It’s probably safe to say that Herbert Blomstedt will not be the New York Philharmonic’s next music director.
When Jaap van Zweden leaves the orchestra in spring 2024, Blomstedt will be nearly 96. Who would want to take on the burden of an orchestra at that age? Which is not to say that he couldn’t: Blomstedt maintains a dauntingly busy schedule, with a varied repertory of long, heavy lifts that includes Nielsen’s Fourth Symphony — named, fittingly, “The Inextinguishable.”
On Thursday at Alice Tully Hall, he paired the Nielsen with another symphonic testament to what that composer would call “the spirit of life”: Beethoven’s Fifth. In a time when each guest conductor’s appearance at the Philharmonic — and the orchestra is in a six-week stretch of them — feels like an audition, there was a certain relief, even joy, in hearing a concert purely for its own sake.
Beethoven demonstrated through his music, though, that alongside joy is a duty to face and engage with political reality. In recent days, cultural institutions around the world have been forced to confront their relationships with artists who have ties to President Vladimir V. Putin of Russia, following his invasion of Ukraine.
With reckoning has come solidarity. The Metropolitan Opera opened Monday’s performance with the Ukrainian national anthem, and on Thursday, Blomstedt led the Philharmonic in a grand treatment of it. Gestures like this are rousing reminders that we can never truly separate art and politics, but are they enough? Imagine if, in addition to a program insert dedicating the concert “to the strength, courage and resilience of those resisting Russia’s invasion,” the Philharmonic had offered a vehicle for aid to Ukraine.
Otherwise the statement comes and goes, as it did on Thursday. The audience and musicians, who had been standing for the anthem, took their seats, and, with little pause, Blomstedt gave the downbeat for the Nielsen — a choice made all the more jarring because the Fourth opens as if in media res. From that moment, in a program of just two symphonies and no star soloist, the focus was on Blomstedt.
He might bristle at that. Famously modest, he wields authority at the podium with minimal means, leading symphonic accounts that are notable less for what they say than what they don’t. “The Inextinguishable,” written in the shadow of World War I and reflecting it in dueling timpani sets, can easily be milked for drama. But Blomstedt follows the score closely, faithfully, with the trust that it will speak for itself.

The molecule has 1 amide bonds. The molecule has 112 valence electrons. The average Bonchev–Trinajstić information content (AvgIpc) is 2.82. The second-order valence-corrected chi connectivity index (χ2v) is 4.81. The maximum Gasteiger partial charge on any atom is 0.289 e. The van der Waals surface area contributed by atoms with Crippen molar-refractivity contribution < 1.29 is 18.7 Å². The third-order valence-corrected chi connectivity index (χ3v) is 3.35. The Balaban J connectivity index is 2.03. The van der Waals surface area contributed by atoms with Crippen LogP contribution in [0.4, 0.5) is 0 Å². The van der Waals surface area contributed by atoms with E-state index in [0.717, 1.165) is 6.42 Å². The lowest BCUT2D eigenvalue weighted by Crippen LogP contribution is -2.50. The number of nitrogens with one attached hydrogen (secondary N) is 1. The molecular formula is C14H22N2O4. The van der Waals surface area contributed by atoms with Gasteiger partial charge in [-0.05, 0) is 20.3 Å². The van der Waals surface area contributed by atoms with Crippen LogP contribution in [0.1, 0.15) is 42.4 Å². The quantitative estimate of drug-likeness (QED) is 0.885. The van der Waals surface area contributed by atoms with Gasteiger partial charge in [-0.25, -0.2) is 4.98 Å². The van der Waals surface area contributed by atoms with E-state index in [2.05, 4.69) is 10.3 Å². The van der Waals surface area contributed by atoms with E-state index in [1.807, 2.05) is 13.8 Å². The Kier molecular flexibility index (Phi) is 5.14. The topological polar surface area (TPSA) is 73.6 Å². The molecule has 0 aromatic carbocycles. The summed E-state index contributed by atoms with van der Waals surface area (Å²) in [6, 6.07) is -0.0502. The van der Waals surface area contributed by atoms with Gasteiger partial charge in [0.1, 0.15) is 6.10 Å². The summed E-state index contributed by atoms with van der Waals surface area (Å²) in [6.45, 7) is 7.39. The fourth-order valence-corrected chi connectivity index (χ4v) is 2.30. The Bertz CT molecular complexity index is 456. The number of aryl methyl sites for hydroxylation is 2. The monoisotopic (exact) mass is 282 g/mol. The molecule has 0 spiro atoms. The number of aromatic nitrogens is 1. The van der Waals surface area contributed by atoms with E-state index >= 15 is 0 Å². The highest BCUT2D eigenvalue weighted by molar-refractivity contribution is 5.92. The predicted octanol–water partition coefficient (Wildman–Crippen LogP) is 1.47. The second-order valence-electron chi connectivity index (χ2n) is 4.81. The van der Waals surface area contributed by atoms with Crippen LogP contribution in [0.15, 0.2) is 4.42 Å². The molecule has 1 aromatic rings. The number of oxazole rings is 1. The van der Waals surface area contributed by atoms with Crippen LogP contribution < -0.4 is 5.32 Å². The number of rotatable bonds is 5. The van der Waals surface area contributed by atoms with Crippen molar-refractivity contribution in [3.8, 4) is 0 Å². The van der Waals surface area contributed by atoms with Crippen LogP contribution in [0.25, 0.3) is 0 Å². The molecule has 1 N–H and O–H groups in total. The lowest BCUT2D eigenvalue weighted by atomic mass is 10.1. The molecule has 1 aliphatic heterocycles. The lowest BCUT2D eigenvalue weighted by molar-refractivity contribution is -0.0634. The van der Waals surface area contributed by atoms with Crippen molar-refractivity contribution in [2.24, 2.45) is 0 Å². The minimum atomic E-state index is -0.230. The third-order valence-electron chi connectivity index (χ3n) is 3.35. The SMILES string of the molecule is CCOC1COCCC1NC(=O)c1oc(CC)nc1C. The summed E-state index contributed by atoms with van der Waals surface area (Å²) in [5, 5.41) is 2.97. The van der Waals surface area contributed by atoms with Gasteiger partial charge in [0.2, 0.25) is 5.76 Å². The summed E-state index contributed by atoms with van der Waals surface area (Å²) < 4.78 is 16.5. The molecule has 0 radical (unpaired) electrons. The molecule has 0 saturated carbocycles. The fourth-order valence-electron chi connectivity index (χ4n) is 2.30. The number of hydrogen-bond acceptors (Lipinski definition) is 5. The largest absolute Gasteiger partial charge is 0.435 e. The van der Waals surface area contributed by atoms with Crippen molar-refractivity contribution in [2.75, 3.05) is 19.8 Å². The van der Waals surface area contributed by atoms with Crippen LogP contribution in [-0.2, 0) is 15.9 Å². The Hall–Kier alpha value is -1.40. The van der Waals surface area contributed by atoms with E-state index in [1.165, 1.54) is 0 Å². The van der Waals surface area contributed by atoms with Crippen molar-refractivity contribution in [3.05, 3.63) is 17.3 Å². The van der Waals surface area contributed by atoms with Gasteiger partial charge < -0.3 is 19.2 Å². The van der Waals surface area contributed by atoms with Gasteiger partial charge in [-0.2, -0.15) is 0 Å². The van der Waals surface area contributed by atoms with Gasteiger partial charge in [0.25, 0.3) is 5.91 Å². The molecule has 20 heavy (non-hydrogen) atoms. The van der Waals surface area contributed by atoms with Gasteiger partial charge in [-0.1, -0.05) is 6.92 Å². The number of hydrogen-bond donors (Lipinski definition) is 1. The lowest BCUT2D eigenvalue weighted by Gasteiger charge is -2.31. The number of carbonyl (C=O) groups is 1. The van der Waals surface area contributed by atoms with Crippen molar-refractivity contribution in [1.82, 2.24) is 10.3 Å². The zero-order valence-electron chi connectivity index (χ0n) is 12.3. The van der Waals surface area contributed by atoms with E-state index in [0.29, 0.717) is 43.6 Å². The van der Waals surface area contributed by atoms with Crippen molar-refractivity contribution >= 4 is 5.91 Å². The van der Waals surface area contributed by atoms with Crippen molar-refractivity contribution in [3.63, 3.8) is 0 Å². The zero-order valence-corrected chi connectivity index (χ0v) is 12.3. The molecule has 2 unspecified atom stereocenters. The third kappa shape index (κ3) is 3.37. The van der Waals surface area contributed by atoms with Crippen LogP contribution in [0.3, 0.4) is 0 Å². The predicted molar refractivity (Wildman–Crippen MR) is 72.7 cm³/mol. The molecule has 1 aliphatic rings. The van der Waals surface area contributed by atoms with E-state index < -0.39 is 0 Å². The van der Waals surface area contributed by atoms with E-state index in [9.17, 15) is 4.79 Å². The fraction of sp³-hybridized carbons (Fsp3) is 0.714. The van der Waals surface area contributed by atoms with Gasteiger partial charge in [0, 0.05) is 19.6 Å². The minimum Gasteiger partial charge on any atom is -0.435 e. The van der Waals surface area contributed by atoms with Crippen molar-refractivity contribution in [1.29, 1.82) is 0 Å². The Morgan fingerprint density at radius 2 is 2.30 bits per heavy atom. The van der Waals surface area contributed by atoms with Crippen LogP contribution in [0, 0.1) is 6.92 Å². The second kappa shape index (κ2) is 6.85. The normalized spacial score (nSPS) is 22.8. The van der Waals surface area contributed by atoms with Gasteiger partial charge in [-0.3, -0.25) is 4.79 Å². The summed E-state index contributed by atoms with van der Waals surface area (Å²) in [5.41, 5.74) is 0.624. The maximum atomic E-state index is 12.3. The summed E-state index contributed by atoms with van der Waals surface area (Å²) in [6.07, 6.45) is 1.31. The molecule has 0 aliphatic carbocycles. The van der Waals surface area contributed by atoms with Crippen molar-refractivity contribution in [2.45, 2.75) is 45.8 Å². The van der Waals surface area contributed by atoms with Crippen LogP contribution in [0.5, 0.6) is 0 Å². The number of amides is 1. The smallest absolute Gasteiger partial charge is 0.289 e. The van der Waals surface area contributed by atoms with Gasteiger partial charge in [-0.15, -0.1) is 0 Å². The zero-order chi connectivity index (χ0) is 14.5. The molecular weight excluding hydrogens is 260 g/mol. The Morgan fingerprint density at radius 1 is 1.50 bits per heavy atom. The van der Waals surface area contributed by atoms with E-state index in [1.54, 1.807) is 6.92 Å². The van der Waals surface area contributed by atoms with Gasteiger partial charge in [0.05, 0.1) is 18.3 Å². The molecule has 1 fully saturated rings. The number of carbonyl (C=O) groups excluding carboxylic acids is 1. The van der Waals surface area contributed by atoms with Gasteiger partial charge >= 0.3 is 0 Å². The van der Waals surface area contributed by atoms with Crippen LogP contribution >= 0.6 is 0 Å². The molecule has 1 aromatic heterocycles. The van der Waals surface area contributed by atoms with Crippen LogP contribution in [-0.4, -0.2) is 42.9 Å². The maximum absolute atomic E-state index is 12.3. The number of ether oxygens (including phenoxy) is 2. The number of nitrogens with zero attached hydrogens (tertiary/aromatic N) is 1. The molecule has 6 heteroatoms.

This approach occasionally leaves me wanting more — accustomed as I am to the bloated grandeur of stereotypical 20th-century performance practice or the leaner, speedier sound of historically informed styles — but it is most often clarifying. Blomstedt’s reading of the Nielsen, controlled but unmannered, was one of sublime balance. The second movement’s wind choir interlude had the gentle movement and harmony of a morning walk among trees and bird song. Later, there was a shock in the starkness of strings bowed heavily in unison. The finale built slowly, and seemed to end as openly as the symphony had begun: the closing measure’s crescendo not a sweep so much as a shine with lingering radiance.
In the Nielsen, the Philharmonic players were willing partners in their guest’s vision. Yet old habits emerged in the Beethoven. It’s a work, Blomstedt wryly noted in a recent interview, that he has been hearing for nearly a century. But this orchestra has been playing it much longer — since its first concert, in 1842 — and most recently has been trained to give it a hellfire treatment under van Zweden’s baton.
For the most part, though, Blomstedt kept its force in check, in an interpretation free from excess. He never made too much of a fermata — especially in the famous four-note opening motif — and subtly rejected notions of fate knocking at the door, relishing instead the symphony’s exploration of motivic obsession. If this is a work often described as a journey from darkness to light, Blomstedt embraced life-affirming optimism from the start; passages suggesting adversity were met with insistent dignity.
It would be easy to link this concert to current events. Indeed, that program insert encouraged the audience to do so, with a paragraph about the music’s “tribute to the fortitude of the human spirit in the face of the fiercest adversity.” But part of Beethoven’s enduring appeal is his triumph in making the personal universal, and that’s what Blomstedt’s conducting reflected: the ability of music, at its best, to speak to any time or place.
New York Philharmonic
This program repeats through Saturday at Alice Tully Hall, Manhattan; nyphil.org.